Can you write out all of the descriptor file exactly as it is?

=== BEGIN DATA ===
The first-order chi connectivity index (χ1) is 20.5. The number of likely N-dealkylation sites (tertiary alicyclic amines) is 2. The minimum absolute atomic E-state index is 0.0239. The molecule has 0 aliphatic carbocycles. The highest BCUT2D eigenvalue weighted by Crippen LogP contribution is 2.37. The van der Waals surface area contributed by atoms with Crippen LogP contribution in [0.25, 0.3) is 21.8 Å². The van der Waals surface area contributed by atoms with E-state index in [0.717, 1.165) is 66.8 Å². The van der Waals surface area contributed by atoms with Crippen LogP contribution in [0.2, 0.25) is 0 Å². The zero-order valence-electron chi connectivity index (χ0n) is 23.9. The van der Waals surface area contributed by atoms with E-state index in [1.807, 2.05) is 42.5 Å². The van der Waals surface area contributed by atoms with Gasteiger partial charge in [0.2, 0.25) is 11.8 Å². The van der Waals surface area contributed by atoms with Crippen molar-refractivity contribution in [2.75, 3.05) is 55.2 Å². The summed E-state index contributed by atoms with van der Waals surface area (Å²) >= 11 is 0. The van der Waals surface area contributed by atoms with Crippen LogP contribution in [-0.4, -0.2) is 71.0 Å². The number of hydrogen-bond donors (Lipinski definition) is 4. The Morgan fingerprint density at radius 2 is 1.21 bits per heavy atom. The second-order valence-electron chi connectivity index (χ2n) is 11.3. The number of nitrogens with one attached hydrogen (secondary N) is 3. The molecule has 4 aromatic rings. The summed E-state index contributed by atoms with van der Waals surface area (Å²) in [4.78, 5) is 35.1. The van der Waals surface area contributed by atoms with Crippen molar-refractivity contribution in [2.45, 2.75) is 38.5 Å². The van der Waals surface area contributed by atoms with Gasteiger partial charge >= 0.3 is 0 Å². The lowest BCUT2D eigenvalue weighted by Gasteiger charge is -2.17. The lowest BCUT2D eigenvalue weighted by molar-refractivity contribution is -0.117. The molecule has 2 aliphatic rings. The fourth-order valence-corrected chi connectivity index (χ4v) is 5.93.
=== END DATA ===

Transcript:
The first-order chi connectivity index (χ1) is 20.5. The number of likely N-dealkylation sites (tertiary alicyclic amines) is 2. The minimum absolute atomic E-state index is 0.0239. The molecule has 0 aliphatic carbocycles. The highest BCUT2D eigenvalue weighted by Crippen LogP contribution is 2.37. The van der Waals surface area contributed by atoms with Crippen LogP contribution in [0.25, 0.3) is 21.8 Å². The van der Waals surface area contributed by atoms with E-state index in [0.717, 1.165) is 66.8 Å². The van der Waals surface area contributed by atoms with Crippen LogP contribution in [0.2, 0.25) is 0 Å². The zero-order valence-electron chi connectivity index (χ0n) is 23.9. The van der Waals surface area contributed by atoms with E-state index in [1.807, 2.05) is 42.5 Å². The van der Waals surface area contributed by atoms with Gasteiger partial charge in [0.2, 0.25) is 11.8 Å². The van der Waals surface area contributed by atoms with Crippen molar-refractivity contribution in [2.75, 3.05) is 55.2 Å². The summed E-state index contributed by atoms with van der Waals surface area (Å²) >= 11 is 0. The van der Waals surface area contributed by atoms with Crippen LogP contribution in [-0.4, -0.2) is 71.0 Å². The number of hydrogen-bond donors (Lipinski definition) is 4. The Morgan fingerprint density at radius 2 is 1.21 bits per heavy atom. The second-order valence-electron chi connectivity index (χ2n) is 11.3. The number of nitrogens with one attached hydrogen (secondary N) is 3. The molecule has 4 aromatic rings. The summed E-state index contributed by atoms with van der Waals surface area (Å²) in [4.78, 5) is 35.1. The van der Waals surface area contributed by atoms with Crippen molar-refractivity contribution in [2.45, 2.75) is 38.5 Å². The van der Waals surface area contributed by atoms with Gasteiger partial charge >= 0.3 is 0 Å². The lowest BCUT2D eigenvalue weighted by Gasteiger charge is -2.17. The lowest BCUT2D eigenvalue weighted by molar-refractivity contribution is -0.117. The molecule has 2 aliphatic rings. The fourth-order valence-corrected chi connectivity index (χ4v) is 5.93.